This conclusion isn’t just supported by virtually every study on corporate-wellness programs that isn’t funded by those who profit from them. It’s also supported by common sense. Many serious health conditions aren’t especially sensitive to behavior (asthma, Crohn’s disease, etc.). And those that can be impacted by lifestyle interventions aren’t common in the working-age population. As Anderson writes, “cancer, heart attacks, stroke, and diabetes usually don’t hit until retirement, even among people who have had bad habits all along.”
Now that it’s public knowledge that the story behind the Safeway Amendment was a lie — and that there is little science to support that lie’s broader premise — you might think that Congress would scrap the provision.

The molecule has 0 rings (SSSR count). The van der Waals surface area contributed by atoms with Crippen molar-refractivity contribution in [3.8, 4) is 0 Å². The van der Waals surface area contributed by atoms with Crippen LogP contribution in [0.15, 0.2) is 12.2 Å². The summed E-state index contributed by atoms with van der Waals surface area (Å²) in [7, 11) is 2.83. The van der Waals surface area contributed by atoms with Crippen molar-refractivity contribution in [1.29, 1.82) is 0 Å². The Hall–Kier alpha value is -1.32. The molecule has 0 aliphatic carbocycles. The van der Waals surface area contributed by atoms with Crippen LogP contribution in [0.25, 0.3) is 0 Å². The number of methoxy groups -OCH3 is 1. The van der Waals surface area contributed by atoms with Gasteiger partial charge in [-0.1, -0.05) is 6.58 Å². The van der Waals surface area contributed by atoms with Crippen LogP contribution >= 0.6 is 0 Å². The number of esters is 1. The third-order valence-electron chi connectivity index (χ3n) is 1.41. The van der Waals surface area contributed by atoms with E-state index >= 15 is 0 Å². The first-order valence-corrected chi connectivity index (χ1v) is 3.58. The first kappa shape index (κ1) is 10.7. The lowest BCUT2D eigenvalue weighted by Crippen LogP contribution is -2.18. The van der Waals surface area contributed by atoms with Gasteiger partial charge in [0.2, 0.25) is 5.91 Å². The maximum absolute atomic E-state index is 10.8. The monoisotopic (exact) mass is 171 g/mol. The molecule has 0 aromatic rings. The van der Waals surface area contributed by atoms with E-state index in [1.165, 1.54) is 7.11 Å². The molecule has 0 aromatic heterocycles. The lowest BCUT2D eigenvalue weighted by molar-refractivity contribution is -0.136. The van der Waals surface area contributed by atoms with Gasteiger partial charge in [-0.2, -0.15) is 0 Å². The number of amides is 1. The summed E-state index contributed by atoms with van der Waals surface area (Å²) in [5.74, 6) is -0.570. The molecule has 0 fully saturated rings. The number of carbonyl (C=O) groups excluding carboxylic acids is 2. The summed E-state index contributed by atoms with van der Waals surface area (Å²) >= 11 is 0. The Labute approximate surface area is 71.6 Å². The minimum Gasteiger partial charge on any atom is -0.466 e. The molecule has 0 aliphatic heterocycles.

If so, you don’t know Congress.
Rather than roll back the Safeway Amendment, the House GOP is working to expand its reach. Per Stat News:
A little-noticed bill moving through Congress would allow companies to require employees to undergo genetic testing or risk paying a penalty of thousands of dollars, and would let employers see that genetic and other health information.
Giving employers such power is now prohibited by legislation including the 2008 genetic privacy and nondiscrimination law known as GINA. The new bill gets around that landmark law by stating explicitly that GINA and other protections do not apply when genetic tests are part of a “workplace wellness” program.
The House’s bill is one part of “phase two” of the GOP’s health-insurance-reform plan — a package of regulatory reforms that can’t pass through the reconciliation process, and, thus, need Democratic votes in the Senate.